Married couples can maximize the use of both of their federal exemptions from estate taxes by using AB Trusts as part of their estate plan. The AB Trust system can be set up under the couples’Last Will and Testaments or Revocable Living Trusts. The “A Trust” is also commonly referred to as the “Marital Trust,” “QTIP Trust,” or “Marital Deduction Trust.” The “B Trust” is also commonly referred to as the “Bypass Trust,” “Credit Shelter Trust,” or “Family Trust.”
As the amount that can pass free of estate tax under IRC §2010(c) has increased, bypass trusts created under a marital deduction formula clause have become larger. Most often, the trust’s distribution provisions will provide for the distribution of almost all of the deceased spouse’s property. Thus, it may be desirable for the bypass trust to contain a mixture of provisions. For example, the bypass trust might provide for immediate distribution of gifts of tangible personal property or sums of cash to specified beneficiaries.
The marital trust (sometimes called the “C trust,” “QTIP trust,” or “marital deduction trust”) is generally designed to qualify for the marital deduction and is usually the receptacle for the marital share. Depending on drafting, the marital trust may include only a portion of the marital share and the remaining amount may be given directly to the survivor’s trust (e.g., $100,000 may be given to the marital trust for purposes of making a “reverse QTIP election” if the decedent made lifetime taxable gifts of $100, 000 over the amount of annual exclusion gifts that did not use any GST exemption). The attorney should verify that the marital trust actually qualifies for the marital deduction.
A typical ABC trust provides for specific gifts on the death of the surviving spouse (e.g., $5000 to the gardener), without specifying that such gifts are to come from the survivor’s trust, thus requiring notice to such beneficiaries of any accounting or proceeding concerning the marital trust or credit shelter trust (perhaps causing great embarrassment to the surviving spouse, who perhaps also intended to be able to change the gifts).
Certain transfers of “qualified terminable interest property,” qualify for the marital deduction. The statute defines “qualified terminable interest property” as property: (1) which passes from the decedent, (2) in which the surviving spouse has a qualifying income interest for life, and (3) to which an election under IRC §2056(b)(7)(B) has been made. “Property” is defined as either an entire interest in property or a specific portion of the entire interest.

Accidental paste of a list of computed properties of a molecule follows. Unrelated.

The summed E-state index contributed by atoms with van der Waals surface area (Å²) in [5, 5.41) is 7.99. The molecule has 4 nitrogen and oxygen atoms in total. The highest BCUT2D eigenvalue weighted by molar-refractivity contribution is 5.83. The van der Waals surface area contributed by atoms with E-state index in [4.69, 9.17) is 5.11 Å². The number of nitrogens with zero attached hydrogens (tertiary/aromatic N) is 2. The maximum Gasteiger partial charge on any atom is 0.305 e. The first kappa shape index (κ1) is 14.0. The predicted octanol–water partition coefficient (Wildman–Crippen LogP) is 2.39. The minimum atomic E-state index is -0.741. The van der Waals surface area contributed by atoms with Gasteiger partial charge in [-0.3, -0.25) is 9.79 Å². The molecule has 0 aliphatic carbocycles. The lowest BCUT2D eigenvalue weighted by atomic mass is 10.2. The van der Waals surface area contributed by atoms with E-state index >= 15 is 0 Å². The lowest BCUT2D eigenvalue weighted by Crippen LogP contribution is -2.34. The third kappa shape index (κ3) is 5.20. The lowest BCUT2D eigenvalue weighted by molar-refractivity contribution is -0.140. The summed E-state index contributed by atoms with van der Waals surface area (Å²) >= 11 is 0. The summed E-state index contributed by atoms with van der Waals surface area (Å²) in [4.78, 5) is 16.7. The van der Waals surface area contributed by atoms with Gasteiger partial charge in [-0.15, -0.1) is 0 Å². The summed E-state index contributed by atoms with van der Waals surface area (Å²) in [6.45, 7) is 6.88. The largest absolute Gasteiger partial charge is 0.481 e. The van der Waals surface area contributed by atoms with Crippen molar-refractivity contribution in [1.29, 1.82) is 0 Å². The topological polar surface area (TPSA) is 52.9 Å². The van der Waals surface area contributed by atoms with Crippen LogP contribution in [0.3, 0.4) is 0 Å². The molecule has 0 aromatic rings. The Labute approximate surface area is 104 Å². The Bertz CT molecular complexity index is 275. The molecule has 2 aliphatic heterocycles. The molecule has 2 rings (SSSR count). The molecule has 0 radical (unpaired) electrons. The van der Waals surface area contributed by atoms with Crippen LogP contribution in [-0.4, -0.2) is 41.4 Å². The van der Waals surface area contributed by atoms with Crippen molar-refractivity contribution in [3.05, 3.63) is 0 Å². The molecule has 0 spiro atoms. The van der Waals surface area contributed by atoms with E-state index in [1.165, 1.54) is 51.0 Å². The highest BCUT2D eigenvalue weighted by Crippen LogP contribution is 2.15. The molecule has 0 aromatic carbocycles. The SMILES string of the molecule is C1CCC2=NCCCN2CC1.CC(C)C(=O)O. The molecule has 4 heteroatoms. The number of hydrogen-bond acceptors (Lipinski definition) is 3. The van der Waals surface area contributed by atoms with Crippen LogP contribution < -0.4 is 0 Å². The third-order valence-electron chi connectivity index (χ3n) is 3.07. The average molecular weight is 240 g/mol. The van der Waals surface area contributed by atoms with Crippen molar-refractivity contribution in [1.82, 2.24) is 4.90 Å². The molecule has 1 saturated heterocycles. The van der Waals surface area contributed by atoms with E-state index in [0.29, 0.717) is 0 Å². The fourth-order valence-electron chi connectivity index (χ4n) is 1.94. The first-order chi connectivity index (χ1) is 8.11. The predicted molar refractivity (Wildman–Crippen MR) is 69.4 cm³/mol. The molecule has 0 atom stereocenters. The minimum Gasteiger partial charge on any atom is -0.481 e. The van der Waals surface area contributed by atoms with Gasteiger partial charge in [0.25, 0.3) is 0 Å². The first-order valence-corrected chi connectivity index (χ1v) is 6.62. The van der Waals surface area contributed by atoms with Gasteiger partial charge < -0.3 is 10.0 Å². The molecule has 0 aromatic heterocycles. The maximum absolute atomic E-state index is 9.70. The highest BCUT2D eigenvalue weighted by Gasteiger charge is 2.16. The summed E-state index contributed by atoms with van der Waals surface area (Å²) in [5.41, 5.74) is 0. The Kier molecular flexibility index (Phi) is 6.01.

The term “qualifying income interest for life” with respect to a QTIP trust has the same meaning as with respect to a general power of appointment trust. A QTIP trust qualifies for the marital deduction without providing the surviving spouse with a general power of appointment over the trust. This means that, after death, the testator may control disposition of his or her property while also qualifying a portion of the estate for the marital deduction. The testator may provide the surviving spouse with some discretion over the ultimate distribution of the QTIP trust assets by granting the spouse a power to appoint the trust property among a class of beneficiaries identified by the testator. This power must, however, be exercisable only on or after the surviving spouse’s death. No person may have a power to appoint any of the trust property to any person other than the surviving spouse. Unlike the power over a general power of appointment trust, the power over aQTIP trust may not be held even by a surviving spouse during his or her lifetime. Accordingly, the QTIP trust limits the surviving spouse’s ability to make lifetime gifts of trust assets even to a narrow group of recipients designated by the testator in a limited power of appointment.
Control by the testator is particularly useful when there are children by a former marriage. Even individuals in single marriages may wish to control disposition of their portion of the estate at the surviving spouse’s death or limit it by giving the surviving spouse, at most, a limited testamentary power of appointment. This ensures ultimate distribution of the testator’s assets according to his or her wishes and prevents transfer to others, e.g., the surviving spouse’s new spouse, the surviving spouse’s children by a subsequent marriage.